Barry Gardiner confirms Labour preparing no-confidence motion if Theresa May loses Brexit vote

Posted On: 
9th January 2019

Labour are preparing to hold a vote of no-confidence in the government if the Theresa May loses next week's crunch Brexit vote, a shadow frontbencher has confirmed.

Barry Gardiner said his party would seek to "immediately" table a no confidence vote in the government
Credit: 
PA

Shadow International Trade Secretary Barry Gardiner said the party would "immediately" table the motion in a bid to bring down the Government if MPs vote down the Prime Minister's Brexit deal next week.

Speaking to the BBC’s Today programme after ministers suffered a fresh Commons defeat over a no-deal Brexit, he said: “The Government has been defeated on a finance bill for the first time since 1978.

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"We are now talking as if it is expected that the Government next Tuesday will be defeated on the most important piece of legislation that has come before Parliament in 50 or more years, that the government has taken two years of its time trying to negotiate and we are now almost expecting that this will be defeated and voted down.

“Obviously the next thing to do immediately after that is for there to be a vote of confidence in the Government.”

But the Labour heavyweight dismissed criticism of the party for failing to table the motion last month after Mrs May pulled a vote on her deal in the face of a defeat.

“The appropriate time to table a motion of confidence in the government is when the government loses its key legislation and no longer commands a majority in the House of Commons,” he said.

The frontbencher added: “I hope the vote next week goes against the Government because this is the wrong deal. But it is still possible that she could bring together, by hook or by crook, some sort of coalition, but I don’t think that will happen.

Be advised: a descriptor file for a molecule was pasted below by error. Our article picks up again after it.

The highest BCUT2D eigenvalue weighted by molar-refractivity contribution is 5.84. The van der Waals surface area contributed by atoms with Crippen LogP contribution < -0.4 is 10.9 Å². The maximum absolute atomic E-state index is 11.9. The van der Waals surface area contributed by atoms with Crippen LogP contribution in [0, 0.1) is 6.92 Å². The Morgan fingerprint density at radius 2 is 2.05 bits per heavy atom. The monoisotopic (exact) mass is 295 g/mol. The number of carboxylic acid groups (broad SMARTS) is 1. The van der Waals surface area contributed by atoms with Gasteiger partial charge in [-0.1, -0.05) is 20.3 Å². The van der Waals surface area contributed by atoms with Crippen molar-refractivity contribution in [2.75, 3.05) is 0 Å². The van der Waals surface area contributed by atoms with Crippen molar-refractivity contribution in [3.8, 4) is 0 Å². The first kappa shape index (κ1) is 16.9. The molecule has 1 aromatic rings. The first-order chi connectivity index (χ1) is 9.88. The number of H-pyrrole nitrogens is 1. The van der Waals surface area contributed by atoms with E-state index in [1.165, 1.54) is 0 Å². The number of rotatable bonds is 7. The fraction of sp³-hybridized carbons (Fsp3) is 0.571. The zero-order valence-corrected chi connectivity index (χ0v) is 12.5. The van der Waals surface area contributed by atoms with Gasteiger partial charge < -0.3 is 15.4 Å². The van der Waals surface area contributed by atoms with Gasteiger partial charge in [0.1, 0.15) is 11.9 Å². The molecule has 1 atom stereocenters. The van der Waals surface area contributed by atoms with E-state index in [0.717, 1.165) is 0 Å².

“We have said we will bring forward a vote of no confidence in the Government when they lose their key legislation, but more than that, the country should be demanding a general election.

"In any other country around the world, when the country lost its finance bill and its most important piece of legislation in 50 years, we would be saying of course there should be a general election."

Meanwhile, Mr Gardiner rowed back on comments he made at the weekend where he suggested the party would commit to holding a public vote on any deal which a Labour government re-negotiated with the EU, saying they were a "personal view".

“I was asked a question about when it might or could be appropriate, and I gave a personal view," he said.

"What I need to stress to you, and what I also said in that interview, is that we have a deeply divided country over this issue. It is the responsibility of government not to simply say, ‘we think this half of the citizens are right, and that half are wrong and they can go to the wall.’"

Mr Gardiner added: “What I have always said is that we have to reunite the 52 and the 48 per cent. We have to find a way through that respects our fellow citizens. We cannot do that by ignoring what they say."